Japan to resume commercial whaling

The country announced its withdrawal from the International Whaling Commission on Wednesday

December 26, 2018 11:12 am | Updated 11:12 am IST - Tokyo

In this Sept. 2013, photo, a minke whale is unloaded at a port after a whaling for scientific purposes in Kushiro, in the northernmost main island of Hokkaido. Japan says it is leaving the International Whaling Commission to resume commercial hunts but says it will no longer go to the Antarctic to hunt.

In this Sept. 2013, photo, a minke whale is unloaded at a port after a whaling for scientific purposes in Kushiro, in the northernmost main island of Hokkaido. Japan says it is leaving the International Whaling Commission to resume commercial hunts but says it will no longer go to the Antarctic to hunt.

Japan on Wednesday said it is withdrawing from the International Whaling Commission (IWC) and will resume commercial whaling next year, in a move expected to spark international criticism.

The announcement had been widely expected and comes after Japan failed in a bid earlier this year to convince the IWC to allow it to resume commercial whaling.

“We have decided to withdraw from the International Whaling Commission in order to resume commercial whaling in July next year,” top government spokesman Yoshihide Suga told reporters.

“Commercial whaling... will be limited to Japan’s territorial waters and exclusive economic zones. We will not hunt in the Antarctic waters or in the southern hemisphere,” Mr. Suga added.

Tokyo has repeatedly threatened to pull out of the body, and has been regularly criticised for catching hundreds of whales a year for “scientific research” despite being a signatory to a moratorium on hunting the animals.

Mr. Suga said Japan would officially inform the IWC of its decision by the end of the year, which will mean the withdrawal comes into effect by June 30.

Leaving the IWC means Japanese whalers will be able to resume hunting in Japanese coastal waters of minke and other whales currently protected by the IWC.

But Japan will not be able to continue the so-called scientific research hunts in the Antarctic that it has been exceptionally allowed as an IWC member under the Antarctic Treaty.

‘Fundamental reassessment’

The withdrawal means Japan joins Iceland and Norway in openly defying the IWC’s ban on commercial whale hunting.

Japan has hunted whales for centuries, and the meat was a key source of protein in the immediate post-World War II years when the country was desperately poor.

But consumption has declined significantly in recent decades, with much of the population saying they rarely or never eat whale meat.

Whale hunting has become a rare thorny subject in Japan’s otherwise largely amiable foreign policy, with international opposition only serving to make conservatives dig in deeper in support of the tradition.

Many members of Prime Minister Shinzo Abe’s conservative Liberal Democratic Party are supporters of whaling, and he himself comes from a constituency where whale hunting remains popular.

Tokyo argues that whaling is an important part of Japan’s traditions, and Mr. Suga said the withdrawal would allow fishermen to “pass our country’s rich whaling culture onto the next generation.”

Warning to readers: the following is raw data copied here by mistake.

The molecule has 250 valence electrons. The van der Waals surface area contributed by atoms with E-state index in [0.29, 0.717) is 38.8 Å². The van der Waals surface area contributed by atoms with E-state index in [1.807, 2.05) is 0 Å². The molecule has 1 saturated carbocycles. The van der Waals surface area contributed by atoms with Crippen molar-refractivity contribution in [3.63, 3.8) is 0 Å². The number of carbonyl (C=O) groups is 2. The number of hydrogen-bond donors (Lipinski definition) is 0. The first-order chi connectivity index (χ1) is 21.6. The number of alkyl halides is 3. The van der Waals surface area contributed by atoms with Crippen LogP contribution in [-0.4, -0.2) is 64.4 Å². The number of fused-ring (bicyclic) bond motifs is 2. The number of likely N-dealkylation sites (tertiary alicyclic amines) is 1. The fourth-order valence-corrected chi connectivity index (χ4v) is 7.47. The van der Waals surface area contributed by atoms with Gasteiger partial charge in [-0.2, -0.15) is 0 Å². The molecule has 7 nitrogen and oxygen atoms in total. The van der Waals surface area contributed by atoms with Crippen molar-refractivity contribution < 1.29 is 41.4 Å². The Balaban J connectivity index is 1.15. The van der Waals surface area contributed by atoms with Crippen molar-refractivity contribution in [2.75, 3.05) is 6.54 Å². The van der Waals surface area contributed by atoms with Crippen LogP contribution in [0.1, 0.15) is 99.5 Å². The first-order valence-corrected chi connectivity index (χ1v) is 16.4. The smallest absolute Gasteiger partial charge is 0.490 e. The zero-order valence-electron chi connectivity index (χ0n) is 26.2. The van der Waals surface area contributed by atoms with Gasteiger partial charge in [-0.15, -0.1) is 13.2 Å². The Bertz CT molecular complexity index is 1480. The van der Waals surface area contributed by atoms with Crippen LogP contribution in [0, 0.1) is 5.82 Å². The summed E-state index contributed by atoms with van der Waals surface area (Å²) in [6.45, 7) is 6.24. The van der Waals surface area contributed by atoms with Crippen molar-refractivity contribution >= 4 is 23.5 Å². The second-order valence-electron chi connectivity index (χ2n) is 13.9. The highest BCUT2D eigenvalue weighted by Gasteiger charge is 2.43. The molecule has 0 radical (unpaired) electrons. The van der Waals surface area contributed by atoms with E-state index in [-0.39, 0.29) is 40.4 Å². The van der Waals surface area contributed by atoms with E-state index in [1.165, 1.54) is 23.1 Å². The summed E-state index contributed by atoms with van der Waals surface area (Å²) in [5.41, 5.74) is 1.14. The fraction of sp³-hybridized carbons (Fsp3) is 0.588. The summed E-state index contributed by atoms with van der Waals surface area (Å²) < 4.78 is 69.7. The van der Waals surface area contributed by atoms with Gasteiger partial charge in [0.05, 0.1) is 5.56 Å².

In September, Tokyo sought to convince the IWC to allow it to resume commercial whaling, arguing that stocks of certain species were now sufficient to support renewed hunting.

But the bid failed, with strong opposition from anti-whaling nations — led by Australia, the European Union and the United States.

‘Out of step’

Activist groups slammed the decision, with Greenpeace calling it a “sneaky” announcement.

“The declaration today is out of step with the international community, let alone the protection needed to safeguard the future of our oceans and these majestic creatures,” said Sam Annesley, executive director at Greenpeace Japan.

The IWC, established in 1946 to conserve and manage the world’s whale and cetacean population, introduced a moratorium on commercial whaling in 1986.

Tokyo has long exploited a loophole allowing whales to be killed for “scientific research” and says it is trying to prove the population is large enough to sustain a return to commercial hunting.

It makes no secret of the fact that meat from the expeditions ends up on dinner tables.

“There have been no concessions from countries who only place importance on the protection of whales,” Mr. Suga said.

“At the IWC general meeting in September this year, it became evident once again that those supporting the sustainable use of whale stocks and those supporting protection cannot co-exist, leading us to this conclusion.”

0 / 0
Sign in to unlock member-only benefits!
  • Access 10 free stories every month
  • Save stories to read later
  • Access to comment on every story
  • Sign-up/manage your newsletter subscriptions with a single click
  • Get notified by email for early access to discounts & offers on our products
Sign in

Comments

Comments have to be in English, and in full sentences. They cannot be abusive or personal. Please abide by our community guidelines for posting your comments.

We have migrated to a new commenting platform. If you are already a registered user of The Hindu and logged in, you may continue to engage with our articles. If you do not have an account please register and login to post comments. Users can access their older comments by logging into their accounts on Vuukle.